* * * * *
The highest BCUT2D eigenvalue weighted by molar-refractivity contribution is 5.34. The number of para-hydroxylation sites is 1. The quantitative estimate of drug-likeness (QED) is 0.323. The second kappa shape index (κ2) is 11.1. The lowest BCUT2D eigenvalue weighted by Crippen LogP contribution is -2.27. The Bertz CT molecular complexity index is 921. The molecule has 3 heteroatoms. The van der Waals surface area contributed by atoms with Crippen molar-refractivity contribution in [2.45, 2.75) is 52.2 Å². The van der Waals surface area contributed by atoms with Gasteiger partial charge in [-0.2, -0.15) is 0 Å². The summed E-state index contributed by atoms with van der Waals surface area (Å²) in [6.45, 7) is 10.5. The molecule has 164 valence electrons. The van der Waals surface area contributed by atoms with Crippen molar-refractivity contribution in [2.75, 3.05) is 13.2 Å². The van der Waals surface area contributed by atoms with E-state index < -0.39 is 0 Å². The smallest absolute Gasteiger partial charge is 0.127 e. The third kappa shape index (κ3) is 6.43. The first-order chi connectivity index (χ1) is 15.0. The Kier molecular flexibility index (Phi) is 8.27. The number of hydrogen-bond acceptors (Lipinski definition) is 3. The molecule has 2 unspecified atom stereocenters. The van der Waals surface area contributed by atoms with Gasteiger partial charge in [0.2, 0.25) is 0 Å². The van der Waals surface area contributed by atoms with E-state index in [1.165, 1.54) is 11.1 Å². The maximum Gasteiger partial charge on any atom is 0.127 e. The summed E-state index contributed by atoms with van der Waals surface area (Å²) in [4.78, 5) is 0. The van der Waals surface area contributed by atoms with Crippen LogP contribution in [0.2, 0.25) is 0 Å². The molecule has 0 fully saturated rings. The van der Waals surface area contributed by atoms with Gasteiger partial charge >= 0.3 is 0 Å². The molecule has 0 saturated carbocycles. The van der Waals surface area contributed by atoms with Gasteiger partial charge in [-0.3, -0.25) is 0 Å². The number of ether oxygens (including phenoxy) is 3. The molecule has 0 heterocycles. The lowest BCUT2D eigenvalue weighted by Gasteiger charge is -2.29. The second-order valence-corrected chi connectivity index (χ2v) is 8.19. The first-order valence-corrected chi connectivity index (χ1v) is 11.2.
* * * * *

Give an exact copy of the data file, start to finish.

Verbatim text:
The highest BCUT2D eigenvalue weighted by molar-refractivity contribution is 5.34. The number of para-hydroxylation sites is 1. The quantitative estimate of drug-likeness (QED) is 0.323. The second kappa shape index (κ2) is 11.1. The lowest BCUT2D eigenvalue weighted by Crippen LogP contribution is -2.27. The Bertz CT molecular complexity index is 921. The molecule has 3 heteroatoms. The van der Waals surface area contributed by atoms with Crippen molar-refractivity contribution in [2.45, 2.75) is 52.2 Å². The van der Waals surface area contributed by atoms with Gasteiger partial charge in [-0.2, -0.15) is 0 Å². The summed E-state index contributed by atoms with van der Waals surface area (Å²) in [6.45, 7) is 10.5. The molecule has 164 valence electrons. The van der Waals surface area contributed by atoms with Crippen molar-refractivity contribution in [2.75, 3.05) is 13.2 Å². The van der Waals surface area contributed by atoms with E-state index < -0.39 is 0 Å². The smallest absolute Gasteiger partial charge is 0.127 e. The third kappa shape index (κ3) is 6.43. The first-order chi connectivity index (χ1) is 15.0. The Kier molecular flexibility index (Phi) is 8.27. The number of hydrogen-bond acceptors (Lipinski definition) is 3. The molecule has 2 unspecified atom stereocenters. The van der Waals surface area contributed by atoms with Gasteiger partial charge in [0.2, 0.25) is 0 Å². The van der Waals surface area contributed by atoms with E-state index in [1.165, 1.54) is 11.1 Å². The maximum Gasteiger partial charge on any atom is 0.127 e. The summed E-state index contributed by atoms with van der Waals surface area (Å²) in [4.78, 5) is 0. The van der Waals surface area contributed by atoms with Crippen LogP contribution in [0.2, 0.25) is 0 Å². The molecule has 0 fully saturated rings. The van der Waals surface area contributed by atoms with Gasteiger partial charge >= 0.3 is 0 Å². The molecule has 0 saturated carbocycles. The van der Waals surface area contributed by atoms with Gasteiger partial charge in [-0.3, -0.25) is 0 Å². The number of ether oxygens (including phenoxy) is 3. The molecule has 0 heterocycles. The lowest BCUT2D eigenvalue weighted by Gasteiger charge is -2.29. The second-order valence-corrected chi connectivity index (χ2v) is 8.19. The first-order valence-corrected chi connectivity index (χ1v) is 11.2.